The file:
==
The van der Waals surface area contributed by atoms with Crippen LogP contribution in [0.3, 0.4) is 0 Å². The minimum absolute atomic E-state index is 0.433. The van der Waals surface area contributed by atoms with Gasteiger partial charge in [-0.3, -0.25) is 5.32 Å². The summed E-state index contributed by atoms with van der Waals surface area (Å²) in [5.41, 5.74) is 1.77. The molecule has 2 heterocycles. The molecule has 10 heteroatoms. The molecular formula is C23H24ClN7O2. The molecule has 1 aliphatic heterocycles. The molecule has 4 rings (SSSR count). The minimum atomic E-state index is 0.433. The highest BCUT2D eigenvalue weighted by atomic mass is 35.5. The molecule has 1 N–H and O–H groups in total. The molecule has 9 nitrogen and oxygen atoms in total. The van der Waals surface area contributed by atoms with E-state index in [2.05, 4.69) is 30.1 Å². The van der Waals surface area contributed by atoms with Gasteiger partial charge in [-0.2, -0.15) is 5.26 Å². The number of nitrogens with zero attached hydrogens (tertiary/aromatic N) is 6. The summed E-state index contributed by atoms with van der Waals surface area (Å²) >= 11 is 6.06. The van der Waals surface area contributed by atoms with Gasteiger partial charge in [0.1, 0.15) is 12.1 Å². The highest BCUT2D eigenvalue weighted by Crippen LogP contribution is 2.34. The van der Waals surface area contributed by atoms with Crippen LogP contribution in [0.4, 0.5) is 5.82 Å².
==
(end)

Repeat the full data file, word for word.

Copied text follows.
The van der Waals surface area contributed by atoms with Crippen LogP contribution in [0.3, 0.4) is 0 Å². The minimum absolute atomic E-state index is 0.433. The van der Waals surface area contributed by atoms with Gasteiger partial charge in [-0.3, -0.25) is 5.32 Å². The summed E-state index contributed by atoms with van der Waals surface area (Å²) in [5.41, 5.74) is 1.77. The molecule has 2 heterocycles. The molecule has 10 heteroatoms. The molecular formula is C23H24ClN7O2. The molecule has 1 aliphatic heterocycles. The molecule has 4 rings (SSSR count). The minimum atomic E-state index is 0.433. The highest BCUT2D eigenvalue weighted by atomic mass is 35.5. The molecule has 1 N–H and O–H groups in total. The molecule has 9 nitrogen and oxygen atoms in total. The van der Waals surface area contributed by atoms with E-state index in [2.05, 4.69) is 30.1 Å². The van der Waals surface area contributed by atoms with Gasteiger partial charge in [-0.2, -0.15) is 5.26 Å². The number of nitrogens with zero attached hydrogens (tertiary/aromatic N) is 6. The summed E-state index contributed by atoms with van der Waals surface area (Å²) >= 11 is 6.06. The van der Waals surface area contributed by atoms with Gasteiger partial charge in [0.1, 0.15) is 12.1 Å². The highest BCUT2D eigenvalue weighted by Crippen LogP contribution is 2.34. The van der Waals surface area contributed by atoms with Crippen LogP contribution in [0.4, 0.5) is 5.82 Å².